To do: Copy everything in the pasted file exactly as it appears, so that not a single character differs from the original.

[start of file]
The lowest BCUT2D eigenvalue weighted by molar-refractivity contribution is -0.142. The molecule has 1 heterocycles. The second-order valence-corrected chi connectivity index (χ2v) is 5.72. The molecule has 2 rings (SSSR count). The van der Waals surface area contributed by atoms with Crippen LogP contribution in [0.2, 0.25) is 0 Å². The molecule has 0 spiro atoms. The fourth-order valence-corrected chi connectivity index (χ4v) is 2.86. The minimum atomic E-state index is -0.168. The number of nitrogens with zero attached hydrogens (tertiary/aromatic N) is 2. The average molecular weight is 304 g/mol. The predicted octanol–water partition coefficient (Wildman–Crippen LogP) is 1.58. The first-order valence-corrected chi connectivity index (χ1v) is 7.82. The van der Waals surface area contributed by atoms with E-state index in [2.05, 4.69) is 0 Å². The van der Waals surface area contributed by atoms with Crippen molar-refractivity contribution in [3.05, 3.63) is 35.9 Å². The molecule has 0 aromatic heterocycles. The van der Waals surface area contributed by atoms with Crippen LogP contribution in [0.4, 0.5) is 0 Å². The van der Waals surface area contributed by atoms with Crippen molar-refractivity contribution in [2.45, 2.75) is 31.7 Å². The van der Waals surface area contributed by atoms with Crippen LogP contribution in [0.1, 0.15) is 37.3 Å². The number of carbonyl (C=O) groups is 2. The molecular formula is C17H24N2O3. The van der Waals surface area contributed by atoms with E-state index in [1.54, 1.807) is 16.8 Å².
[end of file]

The lowest BCUT2D eigenvalue weighted by molar-refractivity contribution is -0.142. The molecule has 1 heterocycles. The second-order valence-corrected chi connectivity index (χ2v) is 5.72. The molecule has 2 rings (SSSR count). The van der Waals surface area contributed by atoms with Crippen LogP contribution in [0.2, 0.25) is 0 Å². The molecule has 0 spiro atoms. The fourth-order valence-corrected chi connectivity index (χ4v) is 2.86. The minimum atomic E-state index is -0.168. The number of nitrogens with zero attached hydrogens (tertiary/aromatic N) is 2. The average molecular weight is 304 g/mol. The predicted octanol–water partition coefficient (Wildman–Crippen LogP) is 1.58. The first-order valence-corrected chi connectivity index (χ1v) is 7.82. The van der Waals surface area contributed by atoms with E-state index in [2.05, 4.69) is 0 Å². The van der Waals surface area contributed by atoms with Crippen molar-refractivity contribution in [3.05, 3.63) is 35.9 Å². The molecule has 0 aromatic heterocycles. The van der Waals surface area contributed by atoms with Crippen LogP contribution in [0.4, 0.5) is 0 Å². The van der Waals surface area contributed by atoms with Crippen molar-refractivity contribution in [2.45, 2.75) is 31.7 Å². The van der Waals surface area contributed by atoms with Crippen LogP contribution in [0.1, 0.15) is 37.3 Å². The number of carbonyl (C=O) groups is 2. The molecular formula is C17H24N2O3. The van der Waals surface area contributed by atoms with E-state index in [1.54, 1.807) is 16.8 Å².